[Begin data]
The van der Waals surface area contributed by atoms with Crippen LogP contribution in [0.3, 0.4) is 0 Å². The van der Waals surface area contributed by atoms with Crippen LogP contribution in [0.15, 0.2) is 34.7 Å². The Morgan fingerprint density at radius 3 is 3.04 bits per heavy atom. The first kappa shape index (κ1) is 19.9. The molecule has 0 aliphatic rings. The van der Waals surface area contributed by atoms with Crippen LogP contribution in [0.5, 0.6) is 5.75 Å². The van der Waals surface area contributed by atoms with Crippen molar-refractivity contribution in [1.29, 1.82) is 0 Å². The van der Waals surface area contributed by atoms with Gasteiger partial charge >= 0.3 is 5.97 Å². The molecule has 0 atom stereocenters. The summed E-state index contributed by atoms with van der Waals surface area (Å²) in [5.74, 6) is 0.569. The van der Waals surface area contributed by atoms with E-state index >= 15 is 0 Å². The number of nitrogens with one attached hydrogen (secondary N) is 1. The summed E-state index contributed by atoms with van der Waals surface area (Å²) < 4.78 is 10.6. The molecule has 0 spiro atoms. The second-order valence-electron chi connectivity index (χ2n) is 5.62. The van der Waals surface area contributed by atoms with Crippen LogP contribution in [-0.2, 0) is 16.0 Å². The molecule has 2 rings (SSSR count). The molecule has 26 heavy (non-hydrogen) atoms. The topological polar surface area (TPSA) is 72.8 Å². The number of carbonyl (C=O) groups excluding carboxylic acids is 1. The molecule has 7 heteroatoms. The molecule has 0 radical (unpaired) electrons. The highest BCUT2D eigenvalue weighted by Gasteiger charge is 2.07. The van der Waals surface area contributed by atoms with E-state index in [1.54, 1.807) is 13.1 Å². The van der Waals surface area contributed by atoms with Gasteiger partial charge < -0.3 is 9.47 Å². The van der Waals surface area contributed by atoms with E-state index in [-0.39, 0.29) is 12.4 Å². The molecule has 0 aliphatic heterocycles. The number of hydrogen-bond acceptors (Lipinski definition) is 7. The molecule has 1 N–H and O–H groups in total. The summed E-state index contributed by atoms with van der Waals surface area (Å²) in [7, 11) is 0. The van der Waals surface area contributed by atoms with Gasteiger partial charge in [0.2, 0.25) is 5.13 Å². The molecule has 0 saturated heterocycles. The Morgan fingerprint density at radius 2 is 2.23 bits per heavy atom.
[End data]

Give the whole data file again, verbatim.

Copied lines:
The van der Waals surface area contributed by atoms with Crippen LogP contribution in [0.3, 0.4) is 0 Å². The van der Waals surface area contributed by atoms with Crippen LogP contribution in [0.15, 0.2) is 34.7 Å². The Morgan fingerprint density at radius 3 is 3.04 bits per heavy atom. The first kappa shape index (κ1) is 19.9. The molecule has 0 aliphatic rings. The van der Waals surface area contributed by atoms with Crippen LogP contribution in [0.5, 0.6) is 5.75 Å². The van der Waals surface area contributed by atoms with Crippen molar-refractivity contribution in [1.29, 1.82) is 0 Å². The van der Waals surface area contributed by atoms with Gasteiger partial charge >= 0.3 is 5.97 Å². The molecule has 0 atom stereocenters. The summed E-state index contributed by atoms with van der Waals surface area (Å²) in [5.74, 6) is 0.569. The van der Waals surface area contributed by atoms with E-state index >= 15 is 0 Å². The number of nitrogens with one attached hydrogen (secondary N) is 1. The summed E-state index contributed by atoms with van der Waals surface area (Å²) < 4.78 is 10.6. The molecule has 0 spiro atoms. The second-order valence-electron chi connectivity index (χ2n) is 5.62. The van der Waals surface area contributed by atoms with Crippen LogP contribution in [-0.2, 0) is 16.0 Å². The molecule has 2 rings (SSSR count). The molecule has 26 heavy (non-hydrogen) atoms. The topological polar surface area (TPSA) is 72.8 Å². The number of carbonyl (C=O) groups excluding carboxylic acids is 1. The molecule has 7 heteroatoms. The molecule has 0 radical (unpaired) electrons. The highest BCUT2D eigenvalue weighted by Gasteiger charge is 2.07. The van der Waals surface area contributed by atoms with E-state index in [1.54, 1.807) is 13.1 Å². The van der Waals surface area contributed by atoms with Gasteiger partial charge < -0.3 is 9.47 Å². The van der Waals surface area contributed by atoms with E-state index in [-0.39, 0.29) is 12.4 Å². The molecule has 0 aliphatic heterocycles. The number of hydrogen-bond acceptors (Lipinski definition) is 7. The molecule has 1 N–H and O–H groups in total. The summed E-state index contributed by atoms with van der Waals surface area (Å²) in [7, 11) is 0. The van der Waals surface area contributed by atoms with Gasteiger partial charge in [0.2, 0.25) is 5.13 Å². The molecule has 0 saturated heterocycles. The Morgan fingerprint density at radius 2 is 2.23 bits per heavy atom.